Such an action would not be unprecedented. In May 2009, President Obama declassified Office of Legal Counsel memoranda justifying torture "because the existence of that approach to interrogation was already widely known, the Bush administration had acknowledged its existence." Today, targeted killings via U.S. drone strikes are openly debated, and Obama himself explicitly acknowledged the practice of targeted killings in Pakistan over 13 months ago. The principle and excuse of deniability no longer applies and is an unacceptable defense for the limitless secrecy surrounding the targeted killings program.
There are publicly available or partially declassified U.S. government reports on similarly controversial topics, including the CIA’s 2004 report on detention and interrogation, the Pentagon’s 2005 review of detention and interrogation, and the director of national intelligence’s 2012 report on Guantanamo detainees. There have also been major reports, like the 9/11 Commission Report and the congressional joint inquiry into the terrorist attacks of September 11, 2001, as well as the U.S. military’s highly critical assessments of the Afghanistan and Iraq wars. Finally, there was the Senate Foreign Relations Committee report on Afghanistan’s narco-war, which revealed that U.S. military forces "put drug traffickers with proven links to the insurgency on a kill list, called the joint integrated prioritized target list."
If the White House is unable or unwilling to conduct a similar study on drones, then Congress should build upon its recent efforts at oversight by initiating a full and complete accounting of non-battlefield targeted killings. This could be done through a joint inquiry or within the committees on governmental affairs, foreign relations, armed services, or intelligence. It would include staff investigations, closed hearings with administration officials, and public hearings with outside experts and former officials. One recent example is the Senate Select Committee on Intelligence’s 6,000-page report on CIA torture, which may be released in whole or in part "after receiving executive branch comments," according to Senator Dianne Feinstein. Given that Congress (justifiably) investigated America’s role in the torture of an estimated 136 victims, it is surely worth investigating the targeted killings program, which has killed over 3,000 suspected terrorists, militants, and civilians — and counting.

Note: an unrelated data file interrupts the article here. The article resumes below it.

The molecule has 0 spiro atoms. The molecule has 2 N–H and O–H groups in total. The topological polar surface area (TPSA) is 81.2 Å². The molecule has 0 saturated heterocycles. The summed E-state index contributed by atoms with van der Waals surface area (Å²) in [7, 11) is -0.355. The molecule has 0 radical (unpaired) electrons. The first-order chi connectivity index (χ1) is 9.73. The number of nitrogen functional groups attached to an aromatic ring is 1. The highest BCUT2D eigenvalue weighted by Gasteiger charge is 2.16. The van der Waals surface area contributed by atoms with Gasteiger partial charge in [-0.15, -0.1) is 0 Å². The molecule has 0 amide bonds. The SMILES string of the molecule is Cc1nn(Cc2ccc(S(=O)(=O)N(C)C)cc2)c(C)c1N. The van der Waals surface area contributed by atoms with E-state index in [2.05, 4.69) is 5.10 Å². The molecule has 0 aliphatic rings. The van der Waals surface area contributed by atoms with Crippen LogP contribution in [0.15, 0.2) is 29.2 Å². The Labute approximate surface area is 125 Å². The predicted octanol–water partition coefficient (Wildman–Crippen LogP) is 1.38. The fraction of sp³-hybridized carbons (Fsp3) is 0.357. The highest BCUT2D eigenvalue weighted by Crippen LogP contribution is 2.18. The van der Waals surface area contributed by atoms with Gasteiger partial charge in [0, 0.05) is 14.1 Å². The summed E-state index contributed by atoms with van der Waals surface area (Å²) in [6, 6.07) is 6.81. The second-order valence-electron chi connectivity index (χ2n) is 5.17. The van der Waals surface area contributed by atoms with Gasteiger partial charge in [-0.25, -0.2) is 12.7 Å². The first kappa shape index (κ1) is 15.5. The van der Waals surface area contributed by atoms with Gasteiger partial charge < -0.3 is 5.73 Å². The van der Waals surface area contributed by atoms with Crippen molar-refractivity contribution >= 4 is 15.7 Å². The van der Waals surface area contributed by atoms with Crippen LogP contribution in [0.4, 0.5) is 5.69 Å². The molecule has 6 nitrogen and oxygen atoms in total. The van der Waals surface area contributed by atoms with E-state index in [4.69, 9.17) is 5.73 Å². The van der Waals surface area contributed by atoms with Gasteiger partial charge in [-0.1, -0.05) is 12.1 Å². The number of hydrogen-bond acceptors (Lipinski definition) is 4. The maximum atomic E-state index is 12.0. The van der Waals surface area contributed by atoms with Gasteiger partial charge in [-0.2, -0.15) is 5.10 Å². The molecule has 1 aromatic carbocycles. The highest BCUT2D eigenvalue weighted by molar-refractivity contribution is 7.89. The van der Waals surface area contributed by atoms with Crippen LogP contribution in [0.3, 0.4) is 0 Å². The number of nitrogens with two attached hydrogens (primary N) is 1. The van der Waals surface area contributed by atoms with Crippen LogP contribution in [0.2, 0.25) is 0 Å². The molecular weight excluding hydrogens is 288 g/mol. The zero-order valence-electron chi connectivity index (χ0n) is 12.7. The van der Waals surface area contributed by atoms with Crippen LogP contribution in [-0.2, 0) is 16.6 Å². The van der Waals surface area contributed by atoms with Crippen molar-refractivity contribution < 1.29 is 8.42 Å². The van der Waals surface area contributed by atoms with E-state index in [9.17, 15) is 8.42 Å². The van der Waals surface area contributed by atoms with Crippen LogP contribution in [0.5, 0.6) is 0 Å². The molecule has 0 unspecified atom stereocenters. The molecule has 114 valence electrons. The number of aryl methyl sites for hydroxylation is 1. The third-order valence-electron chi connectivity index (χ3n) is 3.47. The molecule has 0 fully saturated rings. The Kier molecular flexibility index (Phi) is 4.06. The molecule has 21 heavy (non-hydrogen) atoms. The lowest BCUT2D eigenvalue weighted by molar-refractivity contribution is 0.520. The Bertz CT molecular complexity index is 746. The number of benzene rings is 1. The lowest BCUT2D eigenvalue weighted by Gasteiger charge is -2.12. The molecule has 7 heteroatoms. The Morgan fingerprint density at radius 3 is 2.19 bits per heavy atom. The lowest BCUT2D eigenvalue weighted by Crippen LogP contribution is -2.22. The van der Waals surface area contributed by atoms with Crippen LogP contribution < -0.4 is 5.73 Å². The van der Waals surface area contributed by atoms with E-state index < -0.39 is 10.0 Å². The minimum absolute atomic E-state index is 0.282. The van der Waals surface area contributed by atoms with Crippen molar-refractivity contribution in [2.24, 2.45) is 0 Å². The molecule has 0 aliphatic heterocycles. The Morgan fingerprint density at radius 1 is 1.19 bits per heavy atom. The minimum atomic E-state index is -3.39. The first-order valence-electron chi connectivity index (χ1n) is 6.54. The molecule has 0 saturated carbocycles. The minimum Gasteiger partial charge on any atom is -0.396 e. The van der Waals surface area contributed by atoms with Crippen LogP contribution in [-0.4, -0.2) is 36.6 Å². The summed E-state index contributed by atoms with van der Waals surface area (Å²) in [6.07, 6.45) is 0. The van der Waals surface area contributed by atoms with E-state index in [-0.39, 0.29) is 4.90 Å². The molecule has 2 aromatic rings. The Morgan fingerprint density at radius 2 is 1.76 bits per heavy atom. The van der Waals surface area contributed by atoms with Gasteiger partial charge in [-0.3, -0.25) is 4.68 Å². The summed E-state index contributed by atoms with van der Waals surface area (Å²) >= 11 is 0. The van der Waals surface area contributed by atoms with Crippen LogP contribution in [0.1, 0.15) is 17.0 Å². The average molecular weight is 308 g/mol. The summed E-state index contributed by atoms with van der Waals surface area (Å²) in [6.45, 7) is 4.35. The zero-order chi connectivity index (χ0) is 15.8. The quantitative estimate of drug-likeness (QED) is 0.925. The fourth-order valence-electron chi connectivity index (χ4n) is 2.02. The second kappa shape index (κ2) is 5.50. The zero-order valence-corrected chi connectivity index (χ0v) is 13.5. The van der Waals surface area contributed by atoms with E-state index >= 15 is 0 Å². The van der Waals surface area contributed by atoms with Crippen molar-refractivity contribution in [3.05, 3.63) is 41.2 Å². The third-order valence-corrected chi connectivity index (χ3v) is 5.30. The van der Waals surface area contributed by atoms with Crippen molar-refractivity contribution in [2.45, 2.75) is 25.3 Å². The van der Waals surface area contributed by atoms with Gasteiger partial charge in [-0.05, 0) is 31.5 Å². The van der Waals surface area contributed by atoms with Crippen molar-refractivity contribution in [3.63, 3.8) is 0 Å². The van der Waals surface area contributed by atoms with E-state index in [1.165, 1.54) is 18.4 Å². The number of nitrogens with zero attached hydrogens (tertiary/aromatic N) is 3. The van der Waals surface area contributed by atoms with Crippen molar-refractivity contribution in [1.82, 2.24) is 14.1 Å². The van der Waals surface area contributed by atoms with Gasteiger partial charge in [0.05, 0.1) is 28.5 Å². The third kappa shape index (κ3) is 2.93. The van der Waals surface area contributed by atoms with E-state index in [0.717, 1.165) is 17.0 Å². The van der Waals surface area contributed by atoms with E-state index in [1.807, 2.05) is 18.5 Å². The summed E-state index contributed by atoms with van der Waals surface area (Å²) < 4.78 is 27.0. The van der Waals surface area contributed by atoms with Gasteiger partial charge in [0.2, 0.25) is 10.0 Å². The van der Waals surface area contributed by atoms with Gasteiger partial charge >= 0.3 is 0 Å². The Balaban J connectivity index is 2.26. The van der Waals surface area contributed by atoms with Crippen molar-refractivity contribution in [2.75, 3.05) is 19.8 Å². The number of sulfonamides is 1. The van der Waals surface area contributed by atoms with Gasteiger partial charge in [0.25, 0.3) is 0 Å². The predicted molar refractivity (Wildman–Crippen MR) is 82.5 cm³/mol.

The first component of reform is drawing upon the experiences and lessons of the past. Without an official history of targeted killings, future U.S. government officials and employees will only be influenced by the immediate scope of their responsibilities, and citizens will absorb each new headline without a broader context or awareness. An executive or congressional historical report of targeted killings should receive bipartisan support, since the program has actually spanned three administrations — even Bill Clinton maintained a kill list of "fewer than ten" suspected al Qaeda members. However, virtually all policymakers and citizens have forgotten that and are similarly unaware of the deep and opaque history of the Third War, because their focus is forever on the present and the future.